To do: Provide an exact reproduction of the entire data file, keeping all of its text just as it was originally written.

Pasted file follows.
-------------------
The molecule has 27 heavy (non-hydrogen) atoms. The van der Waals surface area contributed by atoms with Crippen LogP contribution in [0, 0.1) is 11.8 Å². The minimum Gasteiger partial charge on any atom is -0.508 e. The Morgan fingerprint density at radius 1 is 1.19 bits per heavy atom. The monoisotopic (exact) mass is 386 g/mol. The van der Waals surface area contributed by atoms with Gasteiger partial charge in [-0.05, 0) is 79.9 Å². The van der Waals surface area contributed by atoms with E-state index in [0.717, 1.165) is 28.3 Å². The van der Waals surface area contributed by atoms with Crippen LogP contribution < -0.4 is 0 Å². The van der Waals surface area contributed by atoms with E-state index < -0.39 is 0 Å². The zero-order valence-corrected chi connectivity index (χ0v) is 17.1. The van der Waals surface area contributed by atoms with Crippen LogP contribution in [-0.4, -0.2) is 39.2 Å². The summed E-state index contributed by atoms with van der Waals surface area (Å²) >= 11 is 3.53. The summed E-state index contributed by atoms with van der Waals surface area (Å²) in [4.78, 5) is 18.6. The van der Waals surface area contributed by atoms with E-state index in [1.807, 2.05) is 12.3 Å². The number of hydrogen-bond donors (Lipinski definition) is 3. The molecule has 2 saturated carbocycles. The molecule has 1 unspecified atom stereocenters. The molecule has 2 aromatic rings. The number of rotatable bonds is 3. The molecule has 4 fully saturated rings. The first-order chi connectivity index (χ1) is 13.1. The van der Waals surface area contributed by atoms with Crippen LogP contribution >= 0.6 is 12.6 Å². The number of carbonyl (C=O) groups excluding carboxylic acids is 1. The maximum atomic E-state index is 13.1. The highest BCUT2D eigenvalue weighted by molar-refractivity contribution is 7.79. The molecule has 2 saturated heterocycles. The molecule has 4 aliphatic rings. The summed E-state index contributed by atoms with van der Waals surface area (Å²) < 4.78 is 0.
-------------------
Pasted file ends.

The molecule has 27 heavy (non-hydrogen) atoms. The van der Waals surface area contributed by atoms with Crippen LogP contribution in [0, 0.1) is 11.8 Å². The minimum Gasteiger partial charge on any atom is -0.508 e. The Morgan fingerprint density at radius 1 is 1.19 bits per heavy atom. The monoisotopic (exact) mass is 386 g/mol. The van der Waals surface area contributed by atoms with Gasteiger partial charge in [-0.05, 0) is 79.9 Å². The van der Waals surface area contributed by atoms with E-state index in [0.717, 1.165) is 28.3 Å². The van der Waals surface area contributed by atoms with Crippen LogP contribution < -0.4 is 0 Å². The van der Waals surface area contributed by atoms with E-state index < -0.39 is 0 Å². The zero-order valence-corrected chi connectivity index (χ0v) is 17.1. The van der Waals surface area contributed by atoms with Crippen LogP contribution in [-0.4, -0.2) is 39.2 Å². The summed E-state index contributed by atoms with van der Waals surface area (Å²) >= 11 is 3.53. The summed E-state index contributed by atoms with van der Waals surface area (Å²) in [4.78, 5) is 18.6. The van der Waals surface area contributed by atoms with E-state index in [1.807, 2.05) is 12.3 Å². The number of hydrogen-bond donors (Lipinski definition) is 3. The molecule has 2 saturated carbocycles. The molecule has 1 unspecified atom stereocenters. The molecule has 2 aromatic rings. The number of rotatable bonds is 3. The molecule has 4 fully saturated rings. The first-order chi connectivity index (χ1) is 13.1. The van der Waals surface area contributed by atoms with Crippen LogP contribution >= 0.6 is 12.6 Å². The number of carbonyl (C=O) groups excluding carboxylic acids is 1. The maximum atomic E-state index is 13.1. The highest BCUT2D eigenvalue weighted by molar-refractivity contribution is 7.79. The molecule has 2 saturated heterocycles. The molecule has 4 aliphatic rings. The summed E-state index contributed by atoms with van der Waals surface area (Å²) < 4.78 is 0.